But everybody’s exhausted. And sweaty. Yes, all our shorts are currently sweatshorts; our shirts, sweatshirts. Our un-air-conditioned house is a sauna.

“I can’t take this anymore,” moans Hannah.

“Yes you can, worm!” barks Emma. She’s definitely drill sergeant material. “Work isn’t supposed to be fun. That’s why they call it work!”

Emma gives me an idea.

Maybe work can be fun! We could turn our chores into a song-and-dance routine, like something out of a Broadway musical! We can choreograph our cleaning moves to a cool tune. So I dig through Mom and Dad’s collection of records (those are round vinyl things that make music when you scratch a needle through their grooves—look it up).

I find the perfect tune: “Car Wash” by Rose Royce. It’s the Golden Globe–nominated original song from the 1976 movie Car Wash starring Richard Pryor and George Carlin. (I’m guessing Mom and Dad saw it on a date or something, back when Dad was Mac Hart, “the best-looking boy on the beach,” and thanks to Mom, he had the T-shirt to prove it.)

I spin the disc and crank up the volume.

“Come on, Hart girls!” I shout. “I need everybody to get up, get up, get up! I need some en-er-gy! Come on, now!”

Before long, we’re all movin’ and shakin’, dancing our way through the drudgery.

The whole house is white-glove clean in less than an hour. We’re ready for inspection.

But Dad has to work a double shift. And Mom has to hit the college library.

We’re on our own for dinner.

“How about pizza?” I suggest with a wink to Emma. “Cheese pizza.”

Cheese pizza is the only kind my six-year-old sister will eat. And usually, it’s her first food choice. Breakfast, lunch, or dinner.

“No,” she says, stomping her feet on the squeaky-clean floor. “It’s too darn hot.”

Wow. Emma saying no to pizza? I guess there’s a first time for everything.

“O-kay,” I say. “How about cereal? It’s nice and cold.”

“Yes!” everybody agrees.

So we have a Froot Loops and Fruity Pebbles feast!

And while we’re all gathered around the table eating, a true miracle takes place.


  • Praise for Jacky Ha-Ha:

    A #1 New York Times Bestseller!
    A Parents' Choice Award Winner!
    A National Parenting Products Award Winner!
  • "Jacky is the best yet. Fun, smart, emotionally engaging, Jacky is a character that young readers will love spending time with." --- Kirkus Reviews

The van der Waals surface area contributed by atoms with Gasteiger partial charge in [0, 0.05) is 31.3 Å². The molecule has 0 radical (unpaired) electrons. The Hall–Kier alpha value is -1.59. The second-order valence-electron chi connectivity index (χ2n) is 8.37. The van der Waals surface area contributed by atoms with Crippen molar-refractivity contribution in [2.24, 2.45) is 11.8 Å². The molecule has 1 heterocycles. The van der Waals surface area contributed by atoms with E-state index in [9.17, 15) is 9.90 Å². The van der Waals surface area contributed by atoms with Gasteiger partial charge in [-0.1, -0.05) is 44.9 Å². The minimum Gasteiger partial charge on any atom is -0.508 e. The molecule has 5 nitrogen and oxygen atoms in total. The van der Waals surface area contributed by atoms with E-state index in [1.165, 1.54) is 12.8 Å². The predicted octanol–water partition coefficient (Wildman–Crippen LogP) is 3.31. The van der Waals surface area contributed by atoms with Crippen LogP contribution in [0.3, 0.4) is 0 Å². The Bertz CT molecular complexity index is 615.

• "Readers will find Jacky entertaining....[T]he art is playful and fun....[T]his title is sure to have high circulation among fans of Patterson's previous works." --- School Library Journal
  • "The story is stuffed with page-turning pranks...and the swoopy b&w cartoons from Kerascoët...only add to Jacky's untamed energy....[T]he novel is sure to amuse and encourage readers who don't have it all figured out just yet." --- Publisher's Weekly
  • "Smart, funny, and immensely likable, Jacky is a colorful narrator and an increasingly interesting character, and her struggles will strike a chord with many readers." --- Booklist

  • "James Patterson has figured out the formula for writing entertaining books for tween readers. Jacky is a wildly engaging character. [The story is] great fun." --- Parents' Choice

  • "Jacky is a genuinely likable and funny protagonist... Kerascoët's black and white illustrations are full of verve and energy, as cartoonish Jacky careens her way through life." --- BCCB

On Sale
Mar 6, 2023
Page Count
320 pages

James Patterson

About the Author

James Patterson is the world’s bestselling author, best known for his many enduring fictional characters and series, including Alex Cross, the Women’s Murder Club, Michael Bennett, Maximum Ride, Middle School, I Funny, and Jacky Ha-Ha. Patterson’s writing career is characterized by a single mission: to prove to everyone, from children to adults, that there is no such thing as a person who “doesn’t like to read,” only people who haven’t found the right book. He’s given over a million books to schoolkids and over forty million dollars to support education, and endowed over five thousand college scholarships for teachers. He writes full-time and lives in Florida with his family.

Learn more at jamespatterson.com

Learn more about this author